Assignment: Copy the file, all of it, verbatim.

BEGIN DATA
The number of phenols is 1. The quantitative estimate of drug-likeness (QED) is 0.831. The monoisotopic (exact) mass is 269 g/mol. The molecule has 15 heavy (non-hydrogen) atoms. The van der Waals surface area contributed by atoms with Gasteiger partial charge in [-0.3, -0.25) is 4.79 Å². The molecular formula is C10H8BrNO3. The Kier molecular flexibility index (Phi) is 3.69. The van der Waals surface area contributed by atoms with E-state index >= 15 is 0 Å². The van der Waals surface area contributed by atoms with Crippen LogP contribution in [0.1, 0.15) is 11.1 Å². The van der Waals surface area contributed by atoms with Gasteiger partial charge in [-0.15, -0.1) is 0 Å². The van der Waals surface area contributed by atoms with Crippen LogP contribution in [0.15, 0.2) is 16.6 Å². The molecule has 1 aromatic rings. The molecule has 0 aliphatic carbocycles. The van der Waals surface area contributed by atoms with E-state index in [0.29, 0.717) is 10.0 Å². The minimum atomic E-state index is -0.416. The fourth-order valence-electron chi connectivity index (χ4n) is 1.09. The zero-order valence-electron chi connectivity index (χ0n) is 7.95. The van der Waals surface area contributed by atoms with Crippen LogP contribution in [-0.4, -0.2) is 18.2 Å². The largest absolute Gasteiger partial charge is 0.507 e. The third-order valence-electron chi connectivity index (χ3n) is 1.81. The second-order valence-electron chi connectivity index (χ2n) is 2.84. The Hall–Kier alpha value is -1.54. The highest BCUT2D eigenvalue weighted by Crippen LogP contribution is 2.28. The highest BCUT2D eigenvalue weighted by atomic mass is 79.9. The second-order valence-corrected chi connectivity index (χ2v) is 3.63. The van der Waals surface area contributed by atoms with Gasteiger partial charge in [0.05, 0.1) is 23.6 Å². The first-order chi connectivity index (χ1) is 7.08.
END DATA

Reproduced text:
The number of phenols is 1. The quantitative estimate of drug-likeness (QED) is 0.831. The monoisotopic (exact) mass is 269 g/mol. The molecule has 15 heavy (non-hydrogen) atoms. The van der Waals surface area contributed by atoms with Gasteiger partial charge in [-0.3, -0.25) is 4.79 Å². The molecular formula is C10H8BrNO3. The Kier molecular flexibility index (Phi) is 3.69. The van der Waals surface area contributed by atoms with E-state index >= 15 is 0 Å². The van der Waals surface area contributed by atoms with Crippen LogP contribution in [0.1, 0.15) is 11.1 Å². The van der Waals surface area contributed by atoms with Gasteiger partial charge in [-0.15, -0.1) is 0 Å². The van der Waals surface area contributed by atoms with Crippen LogP contribution in [0.15, 0.2) is 16.6 Å². The molecule has 1 aromatic rings. The molecule has 0 aliphatic carbocycles. The van der Waals surface area contributed by atoms with E-state index in [0.29, 0.717) is 10.0 Å². The minimum atomic E-state index is -0.416. The fourth-order valence-electron chi connectivity index (χ4n) is 1.09. The zero-order valence-electron chi connectivity index (χ0n) is 7.95. The van der Waals surface area contributed by atoms with Crippen LogP contribution in [-0.4, -0.2) is 18.2 Å². The largest absolute Gasteiger partial charge is 0.507 e. The third-order valence-electron chi connectivity index (χ3n) is 1.81. The second-order valence-electron chi connectivity index (χ2n) is 2.84. The Hall–Kier alpha value is -1.54. The highest BCUT2D eigenvalue weighted by Crippen LogP contribution is 2.28. The highest BCUT2D eigenvalue weighted by atomic mass is 79.9. The second-order valence-corrected chi connectivity index (χ2v) is 3.63. The van der Waals surface area contributed by atoms with Gasteiger partial charge in [0.05, 0.1) is 23.6 Å². The first-order chi connectivity index (χ1) is 7.08.